The vast majority of sex addicts work diligently to hide their problem (as do alcoholics, drug addicts, compulsive gamblers, and other addicts), mostly because they don’t want their family, friends, employers, doctors, or anyone else to spot the issue and attempt an intervention. Most sex addicts maintain a façade of normality and functionality—holding jobs, paying bills, and showing up physically (though usually not mentally or emotionally) at family functions and other important events.
As such, it can sometimes be difficult to identify sexual addiction, even for trained professionals. This is problematic because the longer a person’s addiction goes unrecognized and untreated, the worse it gets. The worse it gets, the worse the consequences get. As such, early intervention is always the goal when dealing with sexual addiction. The sooner the addiction is recognized, the better.
General Addiction Giveaways
For the most part, the recognizable signs and symptoms of sexual addiction are similar to the signs and symptoms common with other forms of addiction. Easily spotted manifestations of addiction (sexual or otherwise) include:
- Lying: Addicts are deceitful. They fib, cover up, make excuses, and rationalize their behaviors (to themselves and others) to protect their addiction. If confronted when caught in a lie, they minimize, justify, and point the finger at other people. Sometimes they even get angry and self-righteous.
- Manipulation: Addicts are expert “gaslighters,” convincing loved ones to believe that the sometimes outrageous lies they tell are actually true. As such, spouses and partners of addicts often begin to question their own judgment and perception of reality.
- Physical/Emotional Withdrawal: The easiest way to hide an addiction is to isolate, pulling away physically from anyone who might care enough to spot the addiction and attempt intervention. Addicts also tend to withdraw emotionally, so even when they are in the room with their families and friends, they’re not really present.
- Moodiness: Addicts can be extremely moody. One minute they are hyperactive and seemingly happy, the next minute they are lethargic and irritable. They may also experience periods of deep depression or severe anxiety. If they are questioned about their moodiness, they typically blame other people and/or events beyond their control.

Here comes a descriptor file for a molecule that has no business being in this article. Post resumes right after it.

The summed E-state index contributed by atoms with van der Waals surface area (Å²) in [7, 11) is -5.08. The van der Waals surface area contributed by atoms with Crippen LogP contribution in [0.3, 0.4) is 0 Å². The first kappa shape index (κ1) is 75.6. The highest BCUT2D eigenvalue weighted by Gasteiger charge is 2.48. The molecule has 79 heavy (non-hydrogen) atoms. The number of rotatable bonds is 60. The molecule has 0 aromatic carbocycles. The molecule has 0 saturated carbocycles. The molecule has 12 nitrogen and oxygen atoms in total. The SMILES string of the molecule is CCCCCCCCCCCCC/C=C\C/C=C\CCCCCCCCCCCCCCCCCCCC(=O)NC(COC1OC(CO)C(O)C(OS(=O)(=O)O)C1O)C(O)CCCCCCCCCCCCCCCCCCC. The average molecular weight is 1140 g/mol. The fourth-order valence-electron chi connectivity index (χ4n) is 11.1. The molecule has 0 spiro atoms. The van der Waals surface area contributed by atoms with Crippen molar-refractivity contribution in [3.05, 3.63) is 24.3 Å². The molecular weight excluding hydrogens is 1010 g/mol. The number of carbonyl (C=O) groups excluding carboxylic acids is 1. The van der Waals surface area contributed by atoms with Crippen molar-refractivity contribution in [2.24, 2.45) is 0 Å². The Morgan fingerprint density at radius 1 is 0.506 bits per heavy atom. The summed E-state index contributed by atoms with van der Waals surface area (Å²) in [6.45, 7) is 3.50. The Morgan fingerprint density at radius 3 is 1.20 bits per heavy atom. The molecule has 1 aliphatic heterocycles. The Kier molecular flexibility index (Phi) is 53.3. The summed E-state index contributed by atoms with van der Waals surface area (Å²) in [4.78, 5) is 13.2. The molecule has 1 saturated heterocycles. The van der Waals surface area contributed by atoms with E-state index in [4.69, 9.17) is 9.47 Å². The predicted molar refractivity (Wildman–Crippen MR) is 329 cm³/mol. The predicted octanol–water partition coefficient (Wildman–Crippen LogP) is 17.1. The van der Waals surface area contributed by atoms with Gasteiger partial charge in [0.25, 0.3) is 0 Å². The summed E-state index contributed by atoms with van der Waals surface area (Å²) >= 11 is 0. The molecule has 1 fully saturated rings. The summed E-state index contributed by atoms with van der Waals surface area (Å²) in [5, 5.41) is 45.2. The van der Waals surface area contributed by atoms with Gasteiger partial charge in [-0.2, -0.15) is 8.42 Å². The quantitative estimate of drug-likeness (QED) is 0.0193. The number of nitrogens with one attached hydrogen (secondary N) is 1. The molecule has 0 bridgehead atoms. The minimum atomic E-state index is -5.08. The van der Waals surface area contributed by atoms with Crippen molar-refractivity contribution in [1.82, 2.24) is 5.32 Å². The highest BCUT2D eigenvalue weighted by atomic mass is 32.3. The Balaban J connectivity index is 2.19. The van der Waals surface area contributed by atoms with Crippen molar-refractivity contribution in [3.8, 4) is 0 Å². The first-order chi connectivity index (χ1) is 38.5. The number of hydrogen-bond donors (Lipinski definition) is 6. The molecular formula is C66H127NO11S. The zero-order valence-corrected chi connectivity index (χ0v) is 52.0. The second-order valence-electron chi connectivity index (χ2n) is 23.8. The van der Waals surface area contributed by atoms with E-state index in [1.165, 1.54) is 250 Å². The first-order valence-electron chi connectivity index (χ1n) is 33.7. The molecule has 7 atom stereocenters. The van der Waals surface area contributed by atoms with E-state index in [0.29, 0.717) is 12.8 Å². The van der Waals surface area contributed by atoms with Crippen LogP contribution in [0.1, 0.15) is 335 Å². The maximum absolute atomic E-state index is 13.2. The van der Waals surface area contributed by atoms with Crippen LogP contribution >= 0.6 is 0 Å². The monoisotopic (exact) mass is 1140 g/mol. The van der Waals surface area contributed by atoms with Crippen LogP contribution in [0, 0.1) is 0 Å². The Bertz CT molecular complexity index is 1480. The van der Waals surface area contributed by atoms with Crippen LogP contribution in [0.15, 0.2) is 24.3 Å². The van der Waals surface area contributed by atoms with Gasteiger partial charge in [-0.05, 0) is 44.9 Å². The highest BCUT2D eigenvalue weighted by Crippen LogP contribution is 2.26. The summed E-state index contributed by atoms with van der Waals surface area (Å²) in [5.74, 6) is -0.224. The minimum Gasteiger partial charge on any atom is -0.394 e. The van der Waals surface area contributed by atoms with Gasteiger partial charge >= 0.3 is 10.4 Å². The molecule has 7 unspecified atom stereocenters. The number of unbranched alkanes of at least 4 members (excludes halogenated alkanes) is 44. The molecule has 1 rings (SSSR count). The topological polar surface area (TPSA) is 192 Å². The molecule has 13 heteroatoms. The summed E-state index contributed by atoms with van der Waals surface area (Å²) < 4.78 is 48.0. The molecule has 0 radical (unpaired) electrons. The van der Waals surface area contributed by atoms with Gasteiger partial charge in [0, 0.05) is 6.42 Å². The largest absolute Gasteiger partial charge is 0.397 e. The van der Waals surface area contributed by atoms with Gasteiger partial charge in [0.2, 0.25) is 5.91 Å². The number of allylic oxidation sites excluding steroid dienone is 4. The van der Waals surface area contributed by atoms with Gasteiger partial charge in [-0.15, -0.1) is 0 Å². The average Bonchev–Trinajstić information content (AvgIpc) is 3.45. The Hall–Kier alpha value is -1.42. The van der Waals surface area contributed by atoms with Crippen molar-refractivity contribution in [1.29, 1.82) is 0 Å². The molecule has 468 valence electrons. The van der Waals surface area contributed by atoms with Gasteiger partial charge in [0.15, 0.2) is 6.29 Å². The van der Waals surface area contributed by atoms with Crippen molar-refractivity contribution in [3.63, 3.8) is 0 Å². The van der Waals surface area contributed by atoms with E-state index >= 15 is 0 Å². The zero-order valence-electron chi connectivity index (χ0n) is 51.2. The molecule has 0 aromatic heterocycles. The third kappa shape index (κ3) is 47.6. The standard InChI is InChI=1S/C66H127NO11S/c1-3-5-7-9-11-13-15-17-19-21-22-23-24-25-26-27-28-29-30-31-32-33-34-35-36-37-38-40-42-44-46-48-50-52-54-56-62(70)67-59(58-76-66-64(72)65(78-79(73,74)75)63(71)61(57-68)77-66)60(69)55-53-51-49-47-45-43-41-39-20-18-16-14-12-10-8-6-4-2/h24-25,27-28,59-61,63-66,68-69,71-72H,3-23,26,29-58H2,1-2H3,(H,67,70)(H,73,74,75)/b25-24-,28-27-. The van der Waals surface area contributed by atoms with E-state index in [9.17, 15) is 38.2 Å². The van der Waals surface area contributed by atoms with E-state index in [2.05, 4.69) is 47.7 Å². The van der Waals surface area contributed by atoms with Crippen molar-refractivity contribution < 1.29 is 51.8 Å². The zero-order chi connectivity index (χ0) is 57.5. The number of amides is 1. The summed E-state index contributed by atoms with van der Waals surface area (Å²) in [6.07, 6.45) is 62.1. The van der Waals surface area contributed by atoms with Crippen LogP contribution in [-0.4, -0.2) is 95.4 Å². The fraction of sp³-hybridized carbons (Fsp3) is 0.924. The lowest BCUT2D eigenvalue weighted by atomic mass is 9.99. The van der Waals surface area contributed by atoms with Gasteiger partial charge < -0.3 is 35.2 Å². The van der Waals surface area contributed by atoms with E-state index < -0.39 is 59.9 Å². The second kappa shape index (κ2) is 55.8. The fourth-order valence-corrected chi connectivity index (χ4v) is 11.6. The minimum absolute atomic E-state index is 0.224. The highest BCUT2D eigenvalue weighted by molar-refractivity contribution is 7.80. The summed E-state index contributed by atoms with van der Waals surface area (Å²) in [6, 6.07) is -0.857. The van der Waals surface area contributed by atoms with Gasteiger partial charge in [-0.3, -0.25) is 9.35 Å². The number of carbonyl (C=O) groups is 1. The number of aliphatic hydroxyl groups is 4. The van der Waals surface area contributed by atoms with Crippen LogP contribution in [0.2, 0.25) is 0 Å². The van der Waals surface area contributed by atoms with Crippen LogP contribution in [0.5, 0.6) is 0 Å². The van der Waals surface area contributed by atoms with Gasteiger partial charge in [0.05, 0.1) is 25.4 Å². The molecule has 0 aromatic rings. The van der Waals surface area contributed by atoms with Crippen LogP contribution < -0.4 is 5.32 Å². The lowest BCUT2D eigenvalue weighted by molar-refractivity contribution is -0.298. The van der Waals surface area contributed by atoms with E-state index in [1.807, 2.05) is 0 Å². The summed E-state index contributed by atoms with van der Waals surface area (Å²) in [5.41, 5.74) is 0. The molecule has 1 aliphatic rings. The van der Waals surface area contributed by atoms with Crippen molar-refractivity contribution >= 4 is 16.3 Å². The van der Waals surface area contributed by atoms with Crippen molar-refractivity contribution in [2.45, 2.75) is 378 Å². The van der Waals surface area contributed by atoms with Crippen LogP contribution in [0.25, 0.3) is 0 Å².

- Life Issues: Addicts of all types eventually experience negative consequences related to their addiction—disintegrating relationships, problems at work or in school, loss of interest in previously enjoyable activities (hobbies, exercise, time with family and friends), declining physical and/or emotional health, financial woes, legal trouble, and more. Over time these problems typically become both more severe and more frequent.
Any and all of these markers can be indicative of active addiction (sexual or otherwise), though none is definitive in terms of saying, “Yes, this person is an addict.” Nevertheless, if you spot one or more of these addiction giveaways, it is a good idea to investigate further. The person may well be an addict of one type or another. Or the individual may simply be coping poorly with either current situational trauma (loss of a job, death of a loved one, criminal victimization, and the like) or unresolved early-life trauma (neglect, physical/emotional/sexual abuse, poor parental attachment, and the like). Addicted or not, the person will almost certainly benefit from therapeutic intervention.
Sex Addiction Giveaways
If you suspect sexual addiction, look for the following:
- The individual obsesses about sexual activity and/or the pursuit of romantic intensity.
- The individual spends increasing amounts of time engaged with sexual activity and/or the individual increases the intensity of the sexual activity (progressing from standard porn to fetish porn, from porn to real-world sex, from affairs to prostitutes, etc.).
- The individual has experienced negative consequences related to sexual activity (reprimands at work for looking at porn on company-owned equipment, STDs from casual/anonymous/paid-for encounters, threats of divorce, etc.).
- The individual has made (but failed to uphold) promises to self or others to limit or quit the obsessive pursuit of sexual/romantic intensity.
- The individual becomes defensive and irritable when confronted (or even asked about) compulsive sexual activity.
When one or more of these indicators is present, sexual addiction is a definite possibility, and intervention and treatment—outpatient and/or inpatient, preferably with a sexual addiction treatment specialist—may be in order, along with twelve-step recovery in sex addiction self-help groups like Sexaholics Anonymous, Sex Addicts Anonymous, Sexual Compulsives Anonymous, and Sex and Love Addicts Anonymous.
Robert Weiss LCSW, CSAT-S, founded the Sexual Recovery Institute and is the author of Sex Addiction 101: A Basic Guide to Healing from Sex, Porn, and Love Addiction and Cruise Control: Understanding Sex Addiction in Gay Men. He is coauthor, with Dr. Jennifer Schneider, of Always Turned On: Sex Addiction in the Digital Age, Closer Together, Further Apart: The Effect of Technology and the Internet on Parenting, Work, and Relationships and Untangling the Web: Sex, Porn, and Fantasy Obsession in the Internet Age. Rob has served as a media specialist for CNN, the Oprah Winfrey Network, the New York Times, the Los Angeles Times and The Today Show, among many others, usually discussing either sexual addiction or the intersection of technology and human relationships. He currently holds the role of Senior Vice President of Clinical Development at Elements Behavioral Health and has developed clinical programs for The Ranch, Promises, Right Step and numerous other facilities. Rob is a regular contributor to Psychology Today, Psych Central, Counselor Magazine and The Huffington Post.